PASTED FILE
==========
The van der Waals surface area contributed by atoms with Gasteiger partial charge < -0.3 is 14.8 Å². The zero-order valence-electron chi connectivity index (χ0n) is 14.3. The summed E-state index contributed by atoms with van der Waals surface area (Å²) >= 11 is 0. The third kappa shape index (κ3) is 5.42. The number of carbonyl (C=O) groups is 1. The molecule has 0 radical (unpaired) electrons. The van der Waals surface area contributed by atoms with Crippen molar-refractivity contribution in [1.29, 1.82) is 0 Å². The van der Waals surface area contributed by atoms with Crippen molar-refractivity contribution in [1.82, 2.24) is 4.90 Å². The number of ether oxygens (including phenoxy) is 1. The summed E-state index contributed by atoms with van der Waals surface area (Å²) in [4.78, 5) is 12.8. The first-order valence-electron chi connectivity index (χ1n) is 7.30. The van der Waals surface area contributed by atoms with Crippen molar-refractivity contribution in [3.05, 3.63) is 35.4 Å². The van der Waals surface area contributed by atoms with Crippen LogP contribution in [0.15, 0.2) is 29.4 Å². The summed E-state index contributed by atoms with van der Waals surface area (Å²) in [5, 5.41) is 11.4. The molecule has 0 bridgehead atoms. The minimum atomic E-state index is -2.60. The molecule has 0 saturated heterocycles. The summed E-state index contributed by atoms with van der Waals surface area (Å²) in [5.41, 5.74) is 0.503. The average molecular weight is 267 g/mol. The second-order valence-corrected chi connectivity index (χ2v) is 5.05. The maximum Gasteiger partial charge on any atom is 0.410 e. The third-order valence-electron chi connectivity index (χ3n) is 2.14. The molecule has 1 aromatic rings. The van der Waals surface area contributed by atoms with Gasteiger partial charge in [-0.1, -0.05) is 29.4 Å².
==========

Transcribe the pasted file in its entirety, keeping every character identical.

The van der Waals surface area contributed by atoms with Gasteiger partial charge < -0.3 is 14.8 Å². The zero-order valence-electron chi connectivity index (χ0n) is 14.3. The summed E-state index contributed by atoms with van der Waals surface area (Å²) >= 11 is 0. The third kappa shape index (κ3) is 5.42. The number of carbonyl (C=O) groups is 1. The molecule has 0 radical (unpaired) electrons. The van der Waals surface area contributed by atoms with Crippen molar-refractivity contribution in [1.29, 1.82) is 0 Å². The van der Waals surface area contributed by atoms with Crippen molar-refractivity contribution in [1.82, 2.24) is 4.90 Å². The number of ether oxygens (including phenoxy) is 1. The summed E-state index contributed by atoms with van der Waals surface area (Å²) in [4.78, 5) is 12.8. The first-order valence-electron chi connectivity index (χ1n) is 7.30. The van der Waals surface area contributed by atoms with Crippen molar-refractivity contribution in [3.05, 3.63) is 35.4 Å². The van der Waals surface area contributed by atoms with Crippen LogP contribution in [0.15, 0.2) is 29.4 Å². The summed E-state index contributed by atoms with van der Waals surface area (Å²) in [5, 5.41) is 11.4. The molecule has 0 bridgehead atoms. The minimum atomic E-state index is -2.60. The molecule has 0 saturated heterocycles. The summed E-state index contributed by atoms with van der Waals surface area (Å²) in [5.41, 5.74) is 0.503. The average molecular weight is 267 g/mol. The second-order valence-corrected chi connectivity index (χ2v) is 5.05. The maximum Gasteiger partial charge on any atom is 0.410 e. The third-order valence-electron chi connectivity index (χ3n) is 2.14. The molecule has 1 aromatic rings. The van der Waals surface area contributed by atoms with Gasteiger partial charge in [-0.1, -0.05) is 29.4 Å².